Why is Ford's hi-tech factory using ostrich feathers?
What does it take to turn a 40-year-old car factory into a robotic wonderland of manufacturing technology?
At Ford's biggest European plant, in Spain's south-eastern coastal city of Valencia, it was $2.6bn (£1.7bn; €2.3bn) and a lot of ostrich feathers.
Journalists have now been allowed inside the factory for the first time to see what Ford claims is one of the "world's most advanced, flexible and productive" facilities.
But among all the hi-tech, it's low tech bird plumage that's the big talking point.
You see, ostrich feathers - as any professional cleaner knows - are darn good at collecting dust.
So, after giant 2,000-tonne presses stamp car body panels from steel rolls and robots laser-weld them together, the shell glides along the production line to be painted.
But not before it has been brushed with giant feather dusters. Think garage car wash, but with rollers made of thousands of plumes. Female feathers are the best, apparently.
"The whole system is designed to prevent static electricity from causing particles to stick to the vehicle," says Dirk Hoelzer, Ford of Europe's chief paint engineer.
"Through their unique construction and durability, ostrich feathers are perfect for picking up and holding tiny particles," he says.
But despite the ostrich feathers, and a dust prevention system that involves visitors to the paintshop first going through an "air shower" chamber to remove loose fibres from clothes, some dust still gets through.
So technicians worked with the local university to develop a system to identify imperfections in the paintwork that are scarcely visible to the naked eye.
After a vehicle has been painted - using a more energy-efficient "3-Wet" painting process that applies layers without the need for each coat to dry - it is scanned by multiple hi-resolution cameras. The computer matches the surface to ideal standards.
Blemishes, and their location on the bodywork, flash up on computer screens, and are colour-coded according to the severity.
A tiny fibre or dust spec gets a "red" warning. The car is taken away to be hand-finished.
The computer analyses 3,150 images in 15 seconds, keeping the production line moving.
"Workers used to spend 70% of their time inspecting cars with their eyes, and 30% repairing the paintwork. Now they spend 10% on scanning and 90% on finishing defects," says paintshop manager, Jose Asencio.
The new painting regime also saves time and energy - painting time has been cut by 20%, Mr Asencio says, with CO2 emissions reduced by the same amount.
"It's environmentally friendly and more economic. There's been a big cut in the amount of power needed to run the operation."
Ford also takes cars at random for a "hearing test" to detect rattles or vibrations from a loose screw or badly fitted part, say.
An ultra-sensitive microphone is put in the car, and a sound pulse put through speakers. Any vibration is relayed to a computer.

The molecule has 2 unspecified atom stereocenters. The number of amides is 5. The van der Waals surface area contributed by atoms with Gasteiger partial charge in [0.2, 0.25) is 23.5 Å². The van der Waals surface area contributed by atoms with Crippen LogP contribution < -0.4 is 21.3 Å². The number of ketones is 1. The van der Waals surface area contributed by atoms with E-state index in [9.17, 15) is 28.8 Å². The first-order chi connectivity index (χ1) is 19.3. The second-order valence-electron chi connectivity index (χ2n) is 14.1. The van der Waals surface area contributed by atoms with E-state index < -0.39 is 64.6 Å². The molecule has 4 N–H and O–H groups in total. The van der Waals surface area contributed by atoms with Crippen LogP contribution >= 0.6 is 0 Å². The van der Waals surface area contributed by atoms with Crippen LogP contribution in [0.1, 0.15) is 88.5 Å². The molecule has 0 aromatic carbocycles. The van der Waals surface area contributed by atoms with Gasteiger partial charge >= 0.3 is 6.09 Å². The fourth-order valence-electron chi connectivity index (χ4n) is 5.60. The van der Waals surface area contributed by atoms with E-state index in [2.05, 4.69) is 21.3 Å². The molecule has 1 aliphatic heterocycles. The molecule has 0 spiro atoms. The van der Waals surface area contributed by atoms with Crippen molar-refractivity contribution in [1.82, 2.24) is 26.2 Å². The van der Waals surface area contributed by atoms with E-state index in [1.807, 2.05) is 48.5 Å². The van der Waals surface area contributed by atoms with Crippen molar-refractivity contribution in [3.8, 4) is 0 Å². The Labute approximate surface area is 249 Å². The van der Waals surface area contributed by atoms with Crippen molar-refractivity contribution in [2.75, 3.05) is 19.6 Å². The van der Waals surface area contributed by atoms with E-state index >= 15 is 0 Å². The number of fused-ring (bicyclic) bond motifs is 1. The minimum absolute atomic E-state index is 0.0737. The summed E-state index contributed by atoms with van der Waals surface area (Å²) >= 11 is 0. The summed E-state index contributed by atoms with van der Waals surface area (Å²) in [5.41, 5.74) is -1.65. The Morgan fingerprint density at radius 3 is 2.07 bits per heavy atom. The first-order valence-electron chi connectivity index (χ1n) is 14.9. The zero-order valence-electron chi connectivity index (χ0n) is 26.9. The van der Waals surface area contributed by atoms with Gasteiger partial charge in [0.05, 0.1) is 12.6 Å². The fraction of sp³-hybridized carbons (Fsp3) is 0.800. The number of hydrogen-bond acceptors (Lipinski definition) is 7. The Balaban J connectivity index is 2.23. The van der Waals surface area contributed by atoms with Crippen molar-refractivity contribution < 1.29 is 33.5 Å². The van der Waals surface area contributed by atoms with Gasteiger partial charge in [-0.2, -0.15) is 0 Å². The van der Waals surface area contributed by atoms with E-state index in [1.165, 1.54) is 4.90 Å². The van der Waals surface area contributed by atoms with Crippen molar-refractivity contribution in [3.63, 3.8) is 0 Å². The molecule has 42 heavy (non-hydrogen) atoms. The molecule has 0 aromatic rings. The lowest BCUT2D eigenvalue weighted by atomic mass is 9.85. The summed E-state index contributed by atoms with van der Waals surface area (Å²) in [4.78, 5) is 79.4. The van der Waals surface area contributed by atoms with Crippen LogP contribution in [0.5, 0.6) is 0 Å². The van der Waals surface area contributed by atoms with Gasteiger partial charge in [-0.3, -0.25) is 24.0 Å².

In a demonstration using a euro coin, quality control manager Juan Soler showed how the computer was able to pick up the rattle even though it was inaudible to the human ear.
The computer also located the coin.
"It's a unique bit of kit," Mr Soler says. "If we identify something that's not right, we can go back to the production line and sort out problems before it's too late."
Although the factory employs 8,000 people - 1,000 more than 18 months ago - "robotisation" has reduced the human input on the shop floor.
Ford installed 900 robots and a computer system capable of monitoring the just-in-time delivery of 18,000 components that arrive on specially-built tracks from the other side of the complex.
Six models, including Mondeo, Galaxy, Kuga and Transit van, travel down the same line, with robots - and humans - working on whichever car comes their way.
It doesn't matter if the model is a four or five door, diesel or hybrid, saloon or estate.
"A Vignale [the new upmarket Mondeo] goes down the same line as a Transit. This is the essence of flexible manufacturing - a continuous movement of car bodies," says the plant's operations director Dioni Campos San Onofre.
Such flexibility is certainly not unique among carmakers, but it is essential in modern manufacturing, says John Leech, head of automotive, at consultants KPMG.
"Ford has built in the flexibility to change as fashion changes. That's what they'll be most pleased with," he says.
Valencia's transformation into a "mega plant" means that it will churn out 400,000 vehicles this year - 40% up on 2014 - and has capacity to produce 450,000.
"That's a lot of cars for a single factory," says Mr Leech. "When it's running at full capacity it will probably be the second biggest Ford plant behind its one in China."
The need for speed
Making up to 450,000 vehicles a year also requires speed.
An advanced wi-fi network was installed and workers are trialling smartwatches to help them communicate more easily with each other along the assembly line.
This connectivity also speeds up the installation of software used in the cars.
Almost 80% of Valencia's production is exported, and assembly workers must download vehicle-specific language and navigation packs for hundreds of cars each day.
The introduction of such processes, even small ones, all contribute to Ford's aim to create one of the world's more efficient factories.
But the plant still has a way to go to beat some competitors, says IHS Global Insight analyst Denis Schemoul.
"The plant is certainly very efficient," he says. "But the build pace [of each car] is nothing outstanding."
The plant can't rely completely on automation, though. There's a test track where engineers drive around with the explicit aim of finding fault.
Maybe the era of autonomous driving will end this, too. But that's a different story.